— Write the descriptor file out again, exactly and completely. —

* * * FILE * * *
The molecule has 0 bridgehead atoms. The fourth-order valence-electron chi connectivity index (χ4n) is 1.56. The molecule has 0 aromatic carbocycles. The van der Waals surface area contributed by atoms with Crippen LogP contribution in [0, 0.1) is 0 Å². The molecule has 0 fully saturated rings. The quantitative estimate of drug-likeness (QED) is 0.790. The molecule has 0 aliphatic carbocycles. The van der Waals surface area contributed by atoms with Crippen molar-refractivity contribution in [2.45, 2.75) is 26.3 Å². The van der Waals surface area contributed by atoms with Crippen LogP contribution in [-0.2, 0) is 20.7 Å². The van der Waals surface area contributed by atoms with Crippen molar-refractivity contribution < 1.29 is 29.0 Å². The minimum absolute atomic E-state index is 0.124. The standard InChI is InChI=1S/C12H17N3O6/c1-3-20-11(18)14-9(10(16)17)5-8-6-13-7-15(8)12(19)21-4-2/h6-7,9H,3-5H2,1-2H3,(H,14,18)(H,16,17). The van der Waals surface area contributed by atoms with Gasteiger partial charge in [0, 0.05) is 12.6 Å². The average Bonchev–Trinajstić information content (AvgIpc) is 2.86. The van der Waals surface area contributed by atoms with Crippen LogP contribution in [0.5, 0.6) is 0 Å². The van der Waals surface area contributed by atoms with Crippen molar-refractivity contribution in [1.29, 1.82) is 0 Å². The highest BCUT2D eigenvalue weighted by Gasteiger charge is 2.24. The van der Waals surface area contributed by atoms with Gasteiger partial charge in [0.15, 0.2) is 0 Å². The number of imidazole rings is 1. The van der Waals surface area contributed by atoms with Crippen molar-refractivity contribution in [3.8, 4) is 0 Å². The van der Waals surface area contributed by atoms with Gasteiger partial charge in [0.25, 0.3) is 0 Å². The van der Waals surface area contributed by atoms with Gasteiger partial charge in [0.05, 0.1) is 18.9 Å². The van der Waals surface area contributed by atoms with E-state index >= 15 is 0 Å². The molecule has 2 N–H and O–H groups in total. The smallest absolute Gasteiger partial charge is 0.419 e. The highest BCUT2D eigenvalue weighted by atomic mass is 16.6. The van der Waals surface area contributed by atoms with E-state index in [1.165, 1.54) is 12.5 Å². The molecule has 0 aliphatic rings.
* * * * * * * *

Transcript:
The molecule has 0 bridgehead atoms. The fourth-order valence-electron chi connectivity index (χ4n) is 1.56. The molecule has 0 aromatic carbocycles. The van der Waals surface area contributed by atoms with Crippen LogP contribution in [0, 0.1) is 0 Å². The molecule has 0 fully saturated rings. The quantitative estimate of drug-likeness (QED) is 0.790. The molecule has 0 aliphatic carbocycles. The van der Waals surface area contributed by atoms with Crippen molar-refractivity contribution in [2.45, 2.75) is 26.3 Å². The van der Waals surface area contributed by atoms with Crippen LogP contribution in [-0.2, 0) is 20.7 Å². The van der Waals surface area contributed by atoms with Crippen molar-refractivity contribution < 1.29 is 29.0 Å². The minimum absolute atomic E-state index is 0.124. The standard InChI is InChI=1S/C12H17N3O6/c1-3-20-11(18)14-9(10(16)17)5-8-6-13-7-15(8)12(19)21-4-2/h6-7,9H,3-5H2,1-2H3,(H,14,18)(H,16,17). The van der Waals surface area contributed by atoms with Gasteiger partial charge in [0, 0.05) is 12.6 Å². The average Bonchev–Trinajstić information content (AvgIpc) is 2.86. The van der Waals surface area contributed by atoms with Crippen LogP contribution in [0.5, 0.6) is 0 Å². The van der Waals surface area contributed by atoms with Crippen molar-refractivity contribution in [1.29, 1.82) is 0 Å². The highest BCUT2D eigenvalue weighted by Gasteiger charge is 2.24. The van der Waals surface area contributed by atoms with Gasteiger partial charge in [0.15, 0.2) is 0 Å². The number of imidazole rings is 1. The van der Waals surface area contributed by atoms with Crippen molar-refractivity contribution in [3.8, 4) is 0 Å². The van der Waals surface area contributed by atoms with Gasteiger partial charge in [0.25, 0.3) is 0 Å². The van der Waals surface area contributed by atoms with Gasteiger partial charge in [0.05, 0.1) is 18.9 Å². The van der Waals surface area contributed by atoms with E-state index >= 15 is 0 Å². The molecule has 2 N–H and O–H groups in total. The smallest absolute Gasteiger partial charge is 0.419 e. The highest BCUT2D eigenvalue weighted by atomic mass is 16.6. The van der Waals surface area contributed by atoms with E-state index in [1.165, 1.54) is 12.5 Å². The molecule has 0 aliphatic rings.